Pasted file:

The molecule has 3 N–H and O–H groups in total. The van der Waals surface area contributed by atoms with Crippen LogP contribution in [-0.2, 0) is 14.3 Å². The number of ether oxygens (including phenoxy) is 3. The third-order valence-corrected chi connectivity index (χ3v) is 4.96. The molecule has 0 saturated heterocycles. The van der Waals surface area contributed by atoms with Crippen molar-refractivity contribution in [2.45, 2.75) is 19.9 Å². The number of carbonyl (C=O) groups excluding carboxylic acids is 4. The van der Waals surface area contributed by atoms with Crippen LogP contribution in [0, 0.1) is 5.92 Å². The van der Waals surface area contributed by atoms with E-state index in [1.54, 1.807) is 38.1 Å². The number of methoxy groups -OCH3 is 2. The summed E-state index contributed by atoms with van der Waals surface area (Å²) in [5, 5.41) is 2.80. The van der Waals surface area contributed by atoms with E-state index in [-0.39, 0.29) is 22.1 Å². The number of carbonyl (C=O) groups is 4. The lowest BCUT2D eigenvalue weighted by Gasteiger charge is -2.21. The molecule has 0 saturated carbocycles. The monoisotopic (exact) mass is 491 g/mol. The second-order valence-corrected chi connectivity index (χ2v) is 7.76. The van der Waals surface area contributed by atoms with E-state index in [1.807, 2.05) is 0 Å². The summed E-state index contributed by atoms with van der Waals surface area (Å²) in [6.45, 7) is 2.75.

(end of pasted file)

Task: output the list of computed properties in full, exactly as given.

The molecule has 3 N–H and O–H groups in total. The van der Waals surface area contributed by atoms with Crippen LogP contribution in [-0.2, 0) is 14.3 Å². The number of ether oxygens (including phenoxy) is 3. The third-order valence-corrected chi connectivity index (χ3v) is 4.96. The molecule has 0 saturated heterocycles. The van der Waals surface area contributed by atoms with Crippen molar-refractivity contribution in [2.45, 2.75) is 19.9 Å². The number of carbonyl (C=O) groups excluding carboxylic acids is 4. The van der Waals surface area contributed by atoms with Crippen LogP contribution in [0, 0.1) is 5.92 Å². The van der Waals surface area contributed by atoms with E-state index in [1.54, 1.807) is 38.1 Å². The number of methoxy groups -OCH3 is 2. The summed E-state index contributed by atoms with van der Waals surface area (Å²) in [5, 5.41) is 2.80. The van der Waals surface area contributed by atoms with E-state index in [-0.39, 0.29) is 22.1 Å². The number of carbonyl (C=O) groups is 4. The lowest BCUT2D eigenvalue weighted by Gasteiger charge is -2.21. The molecule has 0 saturated carbocycles. The monoisotopic (exact) mass is 491 g/mol. The second-order valence-corrected chi connectivity index (χ2v) is 7.76. The van der Waals surface area contributed by atoms with E-state index in [1.807, 2.05) is 0 Å². The summed E-state index contributed by atoms with van der Waals surface area (Å²) in [6.45, 7) is 2.75.